Visual programming languages

Tersus

With the previously presented tools, developers just pointed and clicked to compose a flowchart of individual commands; even the object-oriented programming in Alice basically used an imperative style. Tersus [11], on the other hand, focuses on data flow. In the Eclipse-based development environment, a palette on the right offers functions to manipulating numbers, text, or lists. If you drop a function onto the canvas, it appears as a box with inputs and outputs. The box for multiplication, for example, has two inputs (for the two numbers to be multiplied) and one output for the result. When you connect these inputs and outputs to the inputs and outputs of other functions, the result is a data flow diagram as shown in Figure 7, and you can nest these diagrams to assemble complex computations from smaller units.

Figure 7: Tersus works with data flow diagrams. This one computes the factorial of the number pushed in on the left.

Tersus converts the finished program into a web application and serves it up with its own Tersus server. The functions and operations offered in the palette primarily cover the needs of web developers. Among other things, it supplies links to databases and functions for authentication and key generation.

Input and output is handled by forms (views) whose parts are again composed by point and click. The principle of nesting applies here as well: If you want two input fields to appear adjacent on a page, you first need to locate an element for a row on the form and then locate the two fields in the row. Tersus draws the input fields as simple rectangles. If you want to see the results, you need to complete and build the whole program.

Tersus is released under the GPLv2, but its vendor, Tersus Software Ltd., also offers a commercial version with links to commercial databases such as Oracle and enhanced support for MS Office files.

Diagrams as a Benefit

Tersus mainly uses tools for signal processing, as well as data flowcharts for music and multimedia programs. For example, if you use the GNU Radio Companion [12], you can drag the components of a sine wave generator from a palette into the drawing area and connect its output to the input of the audio output component, which you likewise drag from the palette. You can then change and convert signals (Figure 8) using other blocks.

Figure 8: This structure in the GNU Radio Companion simulates a dial tone.

With the help of the Pure Data (PD) [13] tool, users can use this approach to run sounds through several processing stages, as well as process video and multimedia data. Graphic artists also use graphic data flow diagrams [14] in the 3D Blender program to postprocess the rendered images. To do so, they link compositing nodes.

Lava

The graphical programming language Lava [15] was created in 2001 at the Fraunhofer Institute [16] for secure information technology; now, other developers continue to maintain the project. Similar to Drakon, the programming language is Lava, whereas the development environment has the name Lava Programming Environment, or Lava PE for short. Its complete source code is available under the GPLv2.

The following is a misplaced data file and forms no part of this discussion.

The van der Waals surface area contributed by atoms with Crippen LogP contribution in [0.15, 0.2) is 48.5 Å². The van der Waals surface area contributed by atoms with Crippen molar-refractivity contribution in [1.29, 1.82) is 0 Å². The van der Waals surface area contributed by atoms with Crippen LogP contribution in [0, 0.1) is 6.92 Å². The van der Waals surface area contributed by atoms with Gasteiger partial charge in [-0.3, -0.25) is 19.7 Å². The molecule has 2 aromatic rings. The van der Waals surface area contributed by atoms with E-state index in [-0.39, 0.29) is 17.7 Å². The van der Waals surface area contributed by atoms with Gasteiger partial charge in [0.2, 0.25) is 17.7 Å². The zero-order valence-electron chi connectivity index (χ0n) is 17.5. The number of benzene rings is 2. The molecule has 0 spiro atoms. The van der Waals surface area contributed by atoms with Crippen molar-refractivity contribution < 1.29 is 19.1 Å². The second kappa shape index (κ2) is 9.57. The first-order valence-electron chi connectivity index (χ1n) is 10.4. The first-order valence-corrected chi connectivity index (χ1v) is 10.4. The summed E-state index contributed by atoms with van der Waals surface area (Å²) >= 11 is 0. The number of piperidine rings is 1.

The object-oriented Lava uses a slightly different approach than the previously mentioned graphical programming languages: To start, you use a wizard to create the classes you need in your program. Lava PE displays these in a hierarchy (Figure 9). Related classes can be combined to create packages, as in Java.

Figure 9: Lava PE displays the classes, methods, and properties in a hierarchy.

To implement the methods of the classes, you then need to change to the text editor. In the editor, you do not need to type in the source code manually; rather, you point and click to compose the instructions from various palettes. Lava PE automatically ensures that only syntactically correct statements are produced. For example, if you use the palette with the control structures to create a foreach loop, a wildcard appears in place of the termination condition and the loop body (Figure 10).

Figure 10: Lava uses placeholders to ensure syntactically correct statements.

You can then replace these placeholders by pointing and clicking again. Depending on the currently selected placeholder, the palettes and combo boxes only offer statements, variables, and objects that you can use in the current situation.

The development environment itself is a little awkward to use. The myriad of meaningless symbols is overkill and, in turn, complicates the work and wastes time. On the positive side, you have the benefit of object-oriented programming, which means you can derive classes and use a signal/slot concept similar to that in Qt. Additionally, Lava PE offers native functions for refactoring.

The finished program is run by an interpreter named Lava. Lava PE provides a debugger to set breakpoints. When this issue went to press, the current 0.9.4 version was only available as source code and required Qt 5.1.1, which in turn is only included in more recent distributions. Documentation is based on examples, which is not only incomplete but also well hidden on the website [17].

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